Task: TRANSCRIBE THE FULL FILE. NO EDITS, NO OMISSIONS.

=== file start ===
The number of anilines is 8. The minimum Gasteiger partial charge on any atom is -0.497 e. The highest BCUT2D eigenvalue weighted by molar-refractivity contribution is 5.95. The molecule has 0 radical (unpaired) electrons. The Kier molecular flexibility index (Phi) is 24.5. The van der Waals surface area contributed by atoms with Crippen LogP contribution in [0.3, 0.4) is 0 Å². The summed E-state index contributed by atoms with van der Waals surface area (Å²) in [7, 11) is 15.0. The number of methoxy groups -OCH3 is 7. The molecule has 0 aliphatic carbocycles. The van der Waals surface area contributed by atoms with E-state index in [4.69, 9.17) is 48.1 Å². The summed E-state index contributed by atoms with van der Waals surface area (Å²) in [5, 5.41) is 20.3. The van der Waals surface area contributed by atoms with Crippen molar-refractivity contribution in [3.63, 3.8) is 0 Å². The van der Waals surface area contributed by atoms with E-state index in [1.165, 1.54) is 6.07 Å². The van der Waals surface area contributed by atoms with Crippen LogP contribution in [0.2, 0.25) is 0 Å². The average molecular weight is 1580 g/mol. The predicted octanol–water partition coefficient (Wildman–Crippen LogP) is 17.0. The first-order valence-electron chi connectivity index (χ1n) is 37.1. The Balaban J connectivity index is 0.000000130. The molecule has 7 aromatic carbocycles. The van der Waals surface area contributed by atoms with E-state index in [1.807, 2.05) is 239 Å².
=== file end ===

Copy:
The number of anilines is 8. The minimum Gasteiger partial charge on any atom is -0.497 e. The highest BCUT2D eigenvalue weighted by molar-refractivity contribution is 5.95. The molecule has 0 radical (unpaired) electrons. The Kier molecular flexibility index (Phi) is 24.5. The van der Waals surface area contributed by atoms with Crippen LogP contribution in [0.3, 0.4) is 0 Å². The summed E-state index contributed by atoms with van der Waals surface area (Å²) in [7, 11) is 15.0. The number of methoxy groups -OCH3 is 7. The molecule has 0 aliphatic carbocycles. The van der Waals surface area contributed by atoms with E-state index in [4.69, 9.17) is 48.1 Å². The summed E-state index contributed by atoms with van der Waals surface area (Å²) in [5, 5.41) is 20.3. The van der Waals surface area contributed by atoms with Crippen molar-refractivity contribution in [3.63, 3.8) is 0 Å². The van der Waals surface area contributed by atoms with E-state index in [1.165, 1.54) is 6.07 Å². The van der Waals surface area contributed by atoms with Crippen LogP contribution in [0.2, 0.25) is 0 Å². The average molecular weight is 1580 g/mol. The predicted octanol–water partition coefficient (Wildman–Crippen LogP) is 17.0. The first-order valence-electron chi connectivity index (χ1n) is 37.1. The Balaban J connectivity index is 0.000000130. The molecule has 7 aromatic carbocycles. The van der Waals surface area contributed by atoms with E-state index in [1.807, 2.05) is 239 Å².